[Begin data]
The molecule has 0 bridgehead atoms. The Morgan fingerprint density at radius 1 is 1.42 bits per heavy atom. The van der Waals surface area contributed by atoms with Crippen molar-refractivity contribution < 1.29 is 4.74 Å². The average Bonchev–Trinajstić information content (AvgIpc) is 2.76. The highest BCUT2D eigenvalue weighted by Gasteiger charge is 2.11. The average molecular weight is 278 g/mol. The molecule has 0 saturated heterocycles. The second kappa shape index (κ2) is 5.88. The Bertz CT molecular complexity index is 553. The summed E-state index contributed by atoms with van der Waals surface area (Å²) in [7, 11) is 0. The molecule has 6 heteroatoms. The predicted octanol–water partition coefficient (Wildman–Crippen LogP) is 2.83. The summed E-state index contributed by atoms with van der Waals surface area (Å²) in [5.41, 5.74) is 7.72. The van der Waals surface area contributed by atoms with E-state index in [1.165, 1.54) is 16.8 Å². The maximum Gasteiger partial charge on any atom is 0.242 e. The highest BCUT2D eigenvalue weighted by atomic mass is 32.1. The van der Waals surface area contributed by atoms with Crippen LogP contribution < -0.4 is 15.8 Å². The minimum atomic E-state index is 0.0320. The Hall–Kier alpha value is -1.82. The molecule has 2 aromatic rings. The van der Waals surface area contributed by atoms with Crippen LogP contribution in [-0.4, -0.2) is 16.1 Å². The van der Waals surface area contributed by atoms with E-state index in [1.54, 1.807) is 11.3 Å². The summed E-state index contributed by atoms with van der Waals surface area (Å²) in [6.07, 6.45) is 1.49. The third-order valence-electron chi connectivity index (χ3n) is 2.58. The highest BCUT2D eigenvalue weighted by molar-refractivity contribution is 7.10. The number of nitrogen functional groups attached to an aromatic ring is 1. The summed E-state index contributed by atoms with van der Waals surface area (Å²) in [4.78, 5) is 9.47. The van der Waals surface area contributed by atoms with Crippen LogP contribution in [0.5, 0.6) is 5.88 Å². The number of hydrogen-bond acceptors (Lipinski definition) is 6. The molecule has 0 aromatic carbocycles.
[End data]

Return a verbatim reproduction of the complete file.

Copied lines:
The molecule has 0 bridgehead atoms. The Morgan fingerprint density at radius 1 is 1.42 bits per heavy atom. The van der Waals surface area contributed by atoms with Crippen molar-refractivity contribution < 1.29 is 4.74 Å². The average Bonchev–Trinajstić information content (AvgIpc) is 2.76. The highest BCUT2D eigenvalue weighted by Gasteiger charge is 2.11. The average molecular weight is 278 g/mol. The molecule has 0 saturated heterocycles. The second kappa shape index (κ2) is 5.88. The Bertz CT molecular complexity index is 553. The summed E-state index contributed by atoms with van der Waals surface area (Å²) in [7, 11) is 0. The molecule has 6 heteroatoms. The predicted octanol–water partition coefficient (Wildman–Crippen LogP) is 2.83. The summed E-state index contributed by atoms with van der Waals surface area (Å²) in [5.41, 5.74) is 7.72. The van der Waals surface area contributed by atoms with E-state index in [1.165, 1.54) is 16.8 Å². The maximum Gasteiger partial charge on any atom is 0.242 e. The highest BCUT2D eigenvalue weighted by atomic mass is 32.1. The van der Waals surface area contributed by atoms with Crippen LogP contribution < -0.4 is 15.8 Å². The minimum atomic E-state index is 0.0320. The Hall–Kier alpha value is -1.82. The molecule has 2 aromatic rings. The van der Waals surface area contributed by atoms with Crippen LogP contribution in [-0.4, -0.2) is 16.1 Å². The van der Waals surface area contributed by atoms with E-state index in [1.54, 1.807) is 11.3 Å². The summed E-state index contributed by atoms with van der Waals surface area (Å²) in [6.07, 6.45) is 1.49. The third-order valence-electron chi connectivity index (χ3n) is 2.58. The highest BCUT2D eigenvalue weighted by molar-refractivity contribution is 7.10. The number of nitrogen functional groups attached to an aromatic ring is 1. The summed E-state index contributed by atoms with van der Waals surface area (Å²) in [4.78, 5) is 9.47. The van der Waals surface area contributed by atoms with Crippen LogP contribution in [0.5, 0.6) is 5.88 Å². The number of hydrogen-bond acceptors (Lipinski definition) is 6. The molecule has 0 aromatic carbocycles.